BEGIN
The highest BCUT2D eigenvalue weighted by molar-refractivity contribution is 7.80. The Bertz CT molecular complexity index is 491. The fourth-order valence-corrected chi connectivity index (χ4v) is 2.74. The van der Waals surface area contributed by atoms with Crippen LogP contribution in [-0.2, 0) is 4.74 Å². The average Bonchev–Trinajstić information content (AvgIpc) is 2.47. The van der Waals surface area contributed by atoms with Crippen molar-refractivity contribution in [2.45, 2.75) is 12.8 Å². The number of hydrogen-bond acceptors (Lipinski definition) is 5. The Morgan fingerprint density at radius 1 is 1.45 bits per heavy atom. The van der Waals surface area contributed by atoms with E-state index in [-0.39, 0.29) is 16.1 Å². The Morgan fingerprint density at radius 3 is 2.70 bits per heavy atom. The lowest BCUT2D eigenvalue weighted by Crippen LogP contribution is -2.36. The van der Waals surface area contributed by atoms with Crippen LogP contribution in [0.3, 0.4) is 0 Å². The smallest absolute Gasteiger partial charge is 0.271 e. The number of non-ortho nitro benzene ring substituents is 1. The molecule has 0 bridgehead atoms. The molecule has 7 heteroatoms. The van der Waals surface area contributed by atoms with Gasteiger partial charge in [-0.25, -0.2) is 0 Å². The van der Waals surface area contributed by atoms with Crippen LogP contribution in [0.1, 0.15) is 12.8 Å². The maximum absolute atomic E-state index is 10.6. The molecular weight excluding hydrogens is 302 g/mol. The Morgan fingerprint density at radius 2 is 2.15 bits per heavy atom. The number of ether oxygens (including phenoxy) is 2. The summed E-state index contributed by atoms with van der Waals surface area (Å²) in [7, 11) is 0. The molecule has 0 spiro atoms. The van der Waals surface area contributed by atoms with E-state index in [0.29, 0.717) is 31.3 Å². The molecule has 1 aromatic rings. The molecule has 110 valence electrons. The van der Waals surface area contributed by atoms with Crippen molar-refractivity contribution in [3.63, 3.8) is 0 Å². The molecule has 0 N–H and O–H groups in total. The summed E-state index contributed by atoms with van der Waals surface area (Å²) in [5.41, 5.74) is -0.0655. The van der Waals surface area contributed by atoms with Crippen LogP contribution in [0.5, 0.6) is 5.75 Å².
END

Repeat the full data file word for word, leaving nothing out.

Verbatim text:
The highest BCUT2D eigenvalue weighted by molar-refractivity contribution is 7.80. The Bertz CT molecular complexity index is 491. The fourth-order valence-corrected chi connectivity index (χ4v) is 2.74. The van der Waals surface area contributed by atoms with Crippen LogP contribution in [-0.2, 0) is 4.74 Å². The average Bonchev–Trinajstić information content (AvgIpc) is 2.47. The van der Waals surface area contributed by atoms with Crippen molar-refractivity contribution in [2.45, 2.75) is 12.8 Å². The number of hydrogen-bond acceptors (Lipinski definition) is 5. The Morgan fingerprint density at radius 1 is 1.45 bits per heavy atom. The van der Waals surface area contributed by atoms with E-state index in [-0.39, 0.29) is 16.1 Å². The Morgan fingerprint density at radius 3 is 2.70 bits per heavy atom. The lowest BCUT2D eigenvalue weighted by Crippen LogP contribution is -2.36. The van der Waals surface area contributed by atoms with Crippen LogP contribution in [0.3, 0.4) is 0 Å². The smallest absolute Gasteiger partial charge is 0.271 e. The number of non-ortho nitro benzene ring substituents is 1. The molecule has 0 bridgehead atoms. The molecule has 7 heteroatoms. The van der Waals surface area contributed by atoms with Gasteiger partial charge in [-0.25, -0.2) is 0 Å². The van der Waals surface area contributed by atoms with Crippen LogP contribution in [0.1, 0.15) is 12.8 Å². The maximum absolute atomic E-state index is 10.6. The molecular weight excluding hydrogens is 302 g/mol. The Morgan fingerprint density at radius 2 is 2.15 bits per heavy atom. The number of ether oxygens (including phenoxy) is 2. The summed E-state index contributed by atoms with van der Waals surface area (Å²) in [7, 11) is 0. The molecule has 0 spiro atoms. The van der Waals surface area contributed by atoms with E-state index in [0.29, 0.717) is 31.3 Å². The molecule has 1 aromatic rings. The molecule has 110 valence electrons. The van der Waals surface area contributed by atoms with Crippen molar-refractivity contribution in [3.63, 3.8) is 0 Å². The molecule has 0 N–H and O–H groups in total. The summed E-state index contributed by atoms with van der Waals surface area (Å²) in [5.41, 5.74) is -0.0655. The van der Waals surface area contributed by atoms with Crippen LogP contribution in [0.5, 0.6) is 5.75 Å².